In brief – Choose your contractor carefully and look out
for the warning signs
Having a good contract, carefully choosing your contractor,
having home warranty insurance and keeping good records can all
help you avoid a renovation disaster.
Good preparation is vital for any renovation project
You've finally decided to renovate your home or office
space. No doubt you've heard some disaster stories about
renovations. Here are some pointers to help you avoid a renovation
The most important thing is good preparation. Do your homework
before you jump into anything. It's time consuming but worth it
in the end.
Having a good contract is crucial
A crucial aspect of preparation is your contract. This is a
vital component of any project. Don't be scared to have a
lawyer look at it for you. You might be tempted to avoid the cost
of a lawyer, but remember that litigation is extremely costly. If
something goes wrong down the track and lawyers need to get
involved, a good contract could save you a huge amount.
Do not sign anything unless you know exactly what you're
signing, even if your contractor tells you "it just says
exactly what we've discussed".
Warning signs when choosing a contractor
Don't put down too much money up front. Under the NSW
Home Building Act, for example, if the contract price of a
residential construction project is $20,000 or less, the contractor
can't ask for more than a 10% deposit. If the contract price is
more than $20,000, you cannot be asked for more than a 5% deposit.
You most definitely want your contractor to be solvent, so if they
need money upfront to buy basic materials, steer clear.
If your contractor says that there's no need for a written
agreement, demand it. A written agreement safeguards your position
far more than any verbal agreement.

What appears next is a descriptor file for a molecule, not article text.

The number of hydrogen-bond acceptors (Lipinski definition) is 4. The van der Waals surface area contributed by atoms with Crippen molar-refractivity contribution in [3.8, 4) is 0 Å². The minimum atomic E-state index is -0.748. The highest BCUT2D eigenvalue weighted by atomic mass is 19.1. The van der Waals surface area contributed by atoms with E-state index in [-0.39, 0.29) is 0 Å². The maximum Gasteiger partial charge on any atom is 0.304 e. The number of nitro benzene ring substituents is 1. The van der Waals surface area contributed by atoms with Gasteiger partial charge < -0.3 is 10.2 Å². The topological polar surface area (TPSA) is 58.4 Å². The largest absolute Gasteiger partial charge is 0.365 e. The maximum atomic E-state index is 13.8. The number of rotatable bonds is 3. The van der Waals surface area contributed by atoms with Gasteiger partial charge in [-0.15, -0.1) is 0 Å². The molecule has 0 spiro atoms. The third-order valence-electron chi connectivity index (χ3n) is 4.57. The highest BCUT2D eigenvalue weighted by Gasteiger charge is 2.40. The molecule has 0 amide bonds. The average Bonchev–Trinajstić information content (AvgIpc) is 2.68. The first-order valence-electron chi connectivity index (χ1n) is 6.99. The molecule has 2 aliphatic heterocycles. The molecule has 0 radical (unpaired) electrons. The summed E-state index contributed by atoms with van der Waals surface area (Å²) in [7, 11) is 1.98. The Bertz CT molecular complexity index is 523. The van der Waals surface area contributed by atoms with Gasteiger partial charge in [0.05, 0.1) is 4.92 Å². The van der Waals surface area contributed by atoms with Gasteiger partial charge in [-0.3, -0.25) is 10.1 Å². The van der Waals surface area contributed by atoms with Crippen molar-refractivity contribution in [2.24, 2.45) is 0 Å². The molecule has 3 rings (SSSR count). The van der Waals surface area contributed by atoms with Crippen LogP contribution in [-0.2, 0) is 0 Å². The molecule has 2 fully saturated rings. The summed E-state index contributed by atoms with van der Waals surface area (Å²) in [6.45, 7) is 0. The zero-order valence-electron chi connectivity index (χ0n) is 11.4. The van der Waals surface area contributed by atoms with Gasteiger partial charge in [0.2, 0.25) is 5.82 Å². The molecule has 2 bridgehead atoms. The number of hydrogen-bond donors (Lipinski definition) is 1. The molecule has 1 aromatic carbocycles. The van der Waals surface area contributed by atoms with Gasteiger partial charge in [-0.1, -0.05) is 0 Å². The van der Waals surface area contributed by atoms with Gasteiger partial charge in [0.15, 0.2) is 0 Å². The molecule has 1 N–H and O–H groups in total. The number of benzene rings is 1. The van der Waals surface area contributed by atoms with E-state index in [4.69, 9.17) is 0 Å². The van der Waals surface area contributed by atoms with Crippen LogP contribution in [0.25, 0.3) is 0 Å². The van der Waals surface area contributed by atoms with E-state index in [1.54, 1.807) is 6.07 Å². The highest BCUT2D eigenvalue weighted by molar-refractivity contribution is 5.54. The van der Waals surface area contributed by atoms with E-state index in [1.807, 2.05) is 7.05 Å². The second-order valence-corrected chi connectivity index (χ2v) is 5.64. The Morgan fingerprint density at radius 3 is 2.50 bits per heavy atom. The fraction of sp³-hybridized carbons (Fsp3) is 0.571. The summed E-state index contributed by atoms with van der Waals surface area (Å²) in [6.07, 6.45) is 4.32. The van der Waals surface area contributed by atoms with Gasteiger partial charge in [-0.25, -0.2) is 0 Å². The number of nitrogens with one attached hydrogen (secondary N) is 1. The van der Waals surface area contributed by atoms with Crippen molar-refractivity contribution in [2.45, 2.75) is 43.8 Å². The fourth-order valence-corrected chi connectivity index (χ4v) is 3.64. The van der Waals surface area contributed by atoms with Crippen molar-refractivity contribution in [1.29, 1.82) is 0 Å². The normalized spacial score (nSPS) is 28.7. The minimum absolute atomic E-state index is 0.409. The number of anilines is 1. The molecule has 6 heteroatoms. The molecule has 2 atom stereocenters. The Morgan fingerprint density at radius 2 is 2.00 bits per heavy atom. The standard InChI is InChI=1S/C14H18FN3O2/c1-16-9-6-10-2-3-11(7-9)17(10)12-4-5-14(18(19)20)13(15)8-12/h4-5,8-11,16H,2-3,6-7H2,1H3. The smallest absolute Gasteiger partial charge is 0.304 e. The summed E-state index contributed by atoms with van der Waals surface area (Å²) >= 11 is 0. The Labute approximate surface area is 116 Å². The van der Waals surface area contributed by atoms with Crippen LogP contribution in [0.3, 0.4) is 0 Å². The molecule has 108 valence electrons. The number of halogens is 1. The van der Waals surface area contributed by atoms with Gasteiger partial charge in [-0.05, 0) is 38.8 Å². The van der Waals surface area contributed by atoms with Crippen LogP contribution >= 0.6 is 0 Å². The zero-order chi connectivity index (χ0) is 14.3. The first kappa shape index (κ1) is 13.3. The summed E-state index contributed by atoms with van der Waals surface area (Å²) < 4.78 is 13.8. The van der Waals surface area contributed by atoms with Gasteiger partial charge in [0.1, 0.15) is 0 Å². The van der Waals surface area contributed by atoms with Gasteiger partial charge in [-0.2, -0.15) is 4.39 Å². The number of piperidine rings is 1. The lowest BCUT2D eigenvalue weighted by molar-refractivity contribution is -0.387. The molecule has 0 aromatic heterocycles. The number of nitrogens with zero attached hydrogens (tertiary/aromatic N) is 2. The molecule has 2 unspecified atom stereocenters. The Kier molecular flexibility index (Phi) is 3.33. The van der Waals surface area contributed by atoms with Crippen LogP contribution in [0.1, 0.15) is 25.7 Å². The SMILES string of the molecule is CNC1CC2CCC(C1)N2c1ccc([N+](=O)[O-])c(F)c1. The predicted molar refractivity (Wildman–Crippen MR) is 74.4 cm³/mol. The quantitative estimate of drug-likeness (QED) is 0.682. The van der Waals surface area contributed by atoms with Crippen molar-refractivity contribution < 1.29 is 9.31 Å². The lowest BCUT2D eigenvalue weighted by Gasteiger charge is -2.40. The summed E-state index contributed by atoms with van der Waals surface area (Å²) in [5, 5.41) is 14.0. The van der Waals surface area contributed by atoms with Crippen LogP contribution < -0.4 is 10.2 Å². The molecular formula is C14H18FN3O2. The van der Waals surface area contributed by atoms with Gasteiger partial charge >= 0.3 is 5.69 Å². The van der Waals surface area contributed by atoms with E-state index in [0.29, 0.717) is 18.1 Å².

Does your contractor have proof of liability insurance and
workers compensation insurance? If not, find someone else.
Your contractor should be willing to give you references. If
they refuse, run for the hills.
This might seem very basic, but make sure your contractor has a
business card with all the contact details on it. Simple, but
Be wary of slow progress and falling behind schedule.
Research how litigious your contractor has been in the past. If
they have been involved in a lot of litigation, consider choosing
Home warranty insurance is vital
Home warranty insurance insures the owner against non-completion
of the building due to death, disappearance or insolvency of the
builder, or failure of the builder to correct faults which are
deemed to be the builder's responsibility. The legal
requirement is that insurance is obtained where the contract price
is over $20,000.
Make sure the insurance is effective before any work commences
or any money is paid. It is illegal for the contractor to request a
deposit unless home warranty insurance has been taken out (when the
contract price is over the $20,000 threshold).
Does your contractor have a licence?
In NSW, to operate as a tradesperson you must hold the correct
licence as determined by the Office of Fair Trading. All
individuals or companies in NSW that want to carry out work over
$1000 in value must have one. It's worth checking that your
contractor holds the appropriate licence.
By law, a contractor's licence number must be shown on all
advertising, stationery and signage. Keep an eye out for it.
Variations to the planned construction work
Variations to construction work are almost inevitable, because
things can happen along the way that weren't planned, or are
outside the scope of the contract.
Good communication with your contractor is key so that you know
about any variations as early as possible. Make sure you approve in
writing any changes that involve additional costs and/or delays in
Keep good records of your renovations
Be organised and keep any and all documentation regarding your
renovations. It's prudent to keep a record of all meeting
minutes, notes of conversations and constant photographic evidence.
Make sure all photographs have a date stamp.
Consider engaging a construction consultant for any quality
issues. They can pick up things that you might not.
Things to ask your contractor before they start
Ask about their experience in similar types of construction. If
possible, it might even be a good idea to go and visit other
similar projects they have completed.
Ask for references of companies they have worked for and call
Many retail leases include a covenant to trade, requiring the tenant to open the premises for trade during certain hours.
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